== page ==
ISLAMABAD: President Dr Arif Alvi has said the government of Prime Minister Narendra Modi had enforced the draconian laws in the Illegally Indian Occupied Jammu and Kashmir (IIOJK) on the pretext of attracting investment.
Dr Arif Alvi, on his Twitter today, tagged a report prepared in The New York Times, titled ‘In Kashmir’s stillness, hopes wither and houseboats sink’, according to which the illegal Indian steps did not attract any investment rather, about half a million Indian army personnel arrived there.
The speed of the Internet was slowed down to interrupt the uploading of videos, whereas TV and phone services were shut down. Anyone raising objection or voice was slapped with terrorism charges, the president apparently referred to the contents of the report in his tweet posted in the Urdu language.
وزیر اعظم مودی نے بھارتی مقبوضہ جموں و کشمیرمیں کالے قوانین نافذ کرنے پر کہا کہ سرمایہ کاری بڑھے گی۔ سرمایہ تو نہ آیا مگر 5 لاکھ فوج ضرور آگئی۔ انٹرنیٹ، ٹی وی، فون بند اور ویڈیوز کو باہر جانے سے روکنے کے لئے انٹرنیٹ کی رفتارسست کردی۔ اعتراز کرنے والوں کودہشت گرد قرار دیا جاتا ہے۔ https://t.co/xCueEdLP84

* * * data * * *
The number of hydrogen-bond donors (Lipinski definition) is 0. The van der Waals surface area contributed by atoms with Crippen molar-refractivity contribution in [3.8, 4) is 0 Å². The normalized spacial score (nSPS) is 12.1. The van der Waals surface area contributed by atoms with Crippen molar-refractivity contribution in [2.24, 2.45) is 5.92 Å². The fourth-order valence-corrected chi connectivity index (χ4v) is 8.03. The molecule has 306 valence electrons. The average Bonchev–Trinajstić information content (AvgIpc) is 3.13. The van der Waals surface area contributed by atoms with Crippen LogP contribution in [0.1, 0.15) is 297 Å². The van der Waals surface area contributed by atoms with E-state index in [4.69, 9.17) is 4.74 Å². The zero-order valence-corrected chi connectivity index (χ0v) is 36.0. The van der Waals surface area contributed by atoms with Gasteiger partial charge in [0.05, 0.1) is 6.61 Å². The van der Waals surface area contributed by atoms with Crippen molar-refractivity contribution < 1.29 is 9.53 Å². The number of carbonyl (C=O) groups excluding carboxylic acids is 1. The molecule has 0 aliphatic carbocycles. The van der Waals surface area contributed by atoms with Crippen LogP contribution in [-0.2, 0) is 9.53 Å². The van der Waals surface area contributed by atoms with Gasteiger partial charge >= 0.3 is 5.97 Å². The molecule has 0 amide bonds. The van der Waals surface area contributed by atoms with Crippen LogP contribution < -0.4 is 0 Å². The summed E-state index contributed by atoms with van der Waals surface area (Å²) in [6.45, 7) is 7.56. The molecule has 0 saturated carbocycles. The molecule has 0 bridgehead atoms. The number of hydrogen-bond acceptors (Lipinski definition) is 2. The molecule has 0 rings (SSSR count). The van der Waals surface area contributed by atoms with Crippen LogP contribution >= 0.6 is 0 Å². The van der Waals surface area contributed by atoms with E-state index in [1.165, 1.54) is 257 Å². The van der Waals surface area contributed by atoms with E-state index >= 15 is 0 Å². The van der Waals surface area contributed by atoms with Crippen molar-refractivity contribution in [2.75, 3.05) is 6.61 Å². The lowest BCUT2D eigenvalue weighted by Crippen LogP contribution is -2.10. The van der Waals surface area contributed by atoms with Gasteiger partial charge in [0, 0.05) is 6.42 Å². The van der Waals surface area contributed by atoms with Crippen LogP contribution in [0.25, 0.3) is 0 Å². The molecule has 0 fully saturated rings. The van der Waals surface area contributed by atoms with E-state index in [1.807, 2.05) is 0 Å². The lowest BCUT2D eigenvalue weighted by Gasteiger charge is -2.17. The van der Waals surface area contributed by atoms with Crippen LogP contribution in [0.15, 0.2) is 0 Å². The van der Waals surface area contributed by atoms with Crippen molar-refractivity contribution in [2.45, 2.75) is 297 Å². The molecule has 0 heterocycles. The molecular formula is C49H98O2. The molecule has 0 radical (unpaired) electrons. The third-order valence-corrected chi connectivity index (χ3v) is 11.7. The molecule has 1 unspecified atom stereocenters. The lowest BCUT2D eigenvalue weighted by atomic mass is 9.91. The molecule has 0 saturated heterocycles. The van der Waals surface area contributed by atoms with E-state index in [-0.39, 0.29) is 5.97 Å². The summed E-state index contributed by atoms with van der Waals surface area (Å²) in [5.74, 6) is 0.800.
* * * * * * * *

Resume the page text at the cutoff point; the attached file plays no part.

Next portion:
— Dr. Arif Alvi (@ArifAlvi) January 13, 2021
According to the New York Times report, the lockdowns have been imposed in the IIOJK, lifted and then reimposed. First, India brought in security forces to clamp down on the region. Then the coronavirus struck.
Emily Schmall in her report for the NYT wrote, Prime Minister Narendra Modi of India stripped the region of its autonomy and statehood in August 2019 and promised the move which canceled Kashmiris’ inheritance rights to land and jobs would unleash a flood of new investment and opportunity for the beleaguered region.
“The streets are full of soldiers. Military bunkers, removed years ago, are back, and at many places cleave the road. On highways, soldiers stop passenger vehicles and drag commuters out to check their identity cards,” the report said.
“Kashmiris, who try to vent their anger online against the Indian government, is being slapped with terrorism charges. Many have been detained”, it added.
Internet, TV and phone service were shut off for months. When they were finally restored, the government permitted only the slowest mobile Internet speeds to prevent the video from reaching smartphones, read the report.